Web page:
Don't Kill Bin Laden
With the assassination of al-Qaeda in Mesopotamia leader Abu Ayyub al-Masri, a golden opportunity was squandered for gathering information. In chasing Abu Musab Al Zarqawi, another leading terrorist in Iraq, a special-operations task force followed a simple strategy-work up the chain. The ultimate question for each captive was, "Where is your boss?" Within this context, the task force's interrogations unit developed a plan for interrogating Zarqawi should he be captured alive. But what do you ask the head of a terrorist organization? Which questions come first? Do you ask about planned attacks or grand strategy?
This balance between tactical and strategic questioning is a debate interrogators have often. When faced with captured high-ranking leaders within terrorist organizations, interrogators weigh the tactical needs of stopping future terrorist attacks and saving lives against gaining strategic information that may have broad, sweeping consequences.
Most Americans would sympathize with Attorney General Eric Holder's recent Senate testimony in which he stated, "the reality is that we will be reading Miranda rights to the corpse of Osama bin Laden." Yet, many interrogators would disagree.
Bin Laden holds a tremendous amount of tactical and strategic information. Allowing him to take that information to the grave may seem politically convenient, but would be a tremendous loss of opportunity.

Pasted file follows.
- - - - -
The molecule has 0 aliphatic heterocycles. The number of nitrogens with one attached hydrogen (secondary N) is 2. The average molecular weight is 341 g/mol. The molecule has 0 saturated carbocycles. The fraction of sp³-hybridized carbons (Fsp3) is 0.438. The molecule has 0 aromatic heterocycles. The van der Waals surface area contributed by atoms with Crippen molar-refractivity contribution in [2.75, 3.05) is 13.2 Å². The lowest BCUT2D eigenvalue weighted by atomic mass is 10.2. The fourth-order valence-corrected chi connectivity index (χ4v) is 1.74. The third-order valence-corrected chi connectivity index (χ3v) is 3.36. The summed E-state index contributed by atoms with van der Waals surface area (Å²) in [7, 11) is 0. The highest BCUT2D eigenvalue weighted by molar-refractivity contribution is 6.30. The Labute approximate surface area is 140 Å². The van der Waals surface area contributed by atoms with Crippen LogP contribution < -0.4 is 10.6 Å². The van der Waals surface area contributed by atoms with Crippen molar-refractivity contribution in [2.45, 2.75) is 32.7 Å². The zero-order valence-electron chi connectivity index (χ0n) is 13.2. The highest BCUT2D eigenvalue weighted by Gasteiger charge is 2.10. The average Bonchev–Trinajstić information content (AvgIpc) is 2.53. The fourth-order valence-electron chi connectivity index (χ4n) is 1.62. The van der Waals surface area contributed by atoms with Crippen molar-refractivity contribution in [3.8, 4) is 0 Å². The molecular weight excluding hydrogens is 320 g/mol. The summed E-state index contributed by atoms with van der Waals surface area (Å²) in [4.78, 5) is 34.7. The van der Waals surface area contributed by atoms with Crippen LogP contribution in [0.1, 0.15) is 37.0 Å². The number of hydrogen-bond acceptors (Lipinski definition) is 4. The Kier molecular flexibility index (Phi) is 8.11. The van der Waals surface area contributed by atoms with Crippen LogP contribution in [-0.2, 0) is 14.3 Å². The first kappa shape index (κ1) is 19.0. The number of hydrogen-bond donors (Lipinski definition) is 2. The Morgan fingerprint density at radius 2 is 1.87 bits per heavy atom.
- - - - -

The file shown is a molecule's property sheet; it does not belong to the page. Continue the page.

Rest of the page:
While many would quickly assume the Saudi would never give up information to American interrogators, the record speaks otherwise. Saddam Hussein talked to George Piro, his FBI interrogator. A high-ranking religious Imam within al-Qaeda sold out Zarqawi when he decided to abandon the cause and work with his interrogators.
The famous German Luftwaffe interrogator, Hanns Scharff, coined the truism: The higher the rank, the more they talk (Scharff never used coercive methods and was able to get information out of 90 percent of the Allied pilots he interrogated). In fact, it's the men highest on the totem pole that have the most at stake, and hence the most with which to negotiate, making it more likely that they will talk at least a little.
An effective interrogation plan for Bin Laden would focus on his ego and dedication to cause. On the surface those appear as strengths, but a good interrogator recognizes them as weaknesses. Saddam felt the need to justify his actions to his questioner. Bin Laden might give a sermon. A good interrogator would be all ears, cajoling, praising and subtly guiding the interrogation. A little correction to the rudder here and there as the boat travels downstream can alter its destination. That could make all the difference in stopping future terrorist attacks or understanding al-Qaeda's strategic relationships that allow it to recruit and arm new members, information ripe for the picking by a professional interrogator. We'd do well not to miss that boat.
Matthew Alexander is a former senior military interrogator and author of How to Break a Terrorist: The U.S. Interrogators Who Used Brains, Not Brutality, to Take Down the Deadliest Man in Iraq. He led an elite interrogation team in Iraq that found Abu Musab al-Zarqawi, the former al-Qaeda leader, who was killed in a subsequent air strike. He has conducted more than three hundred interrogations and supervised more than one thousand. He is currently a fellow at the Open Society Institute.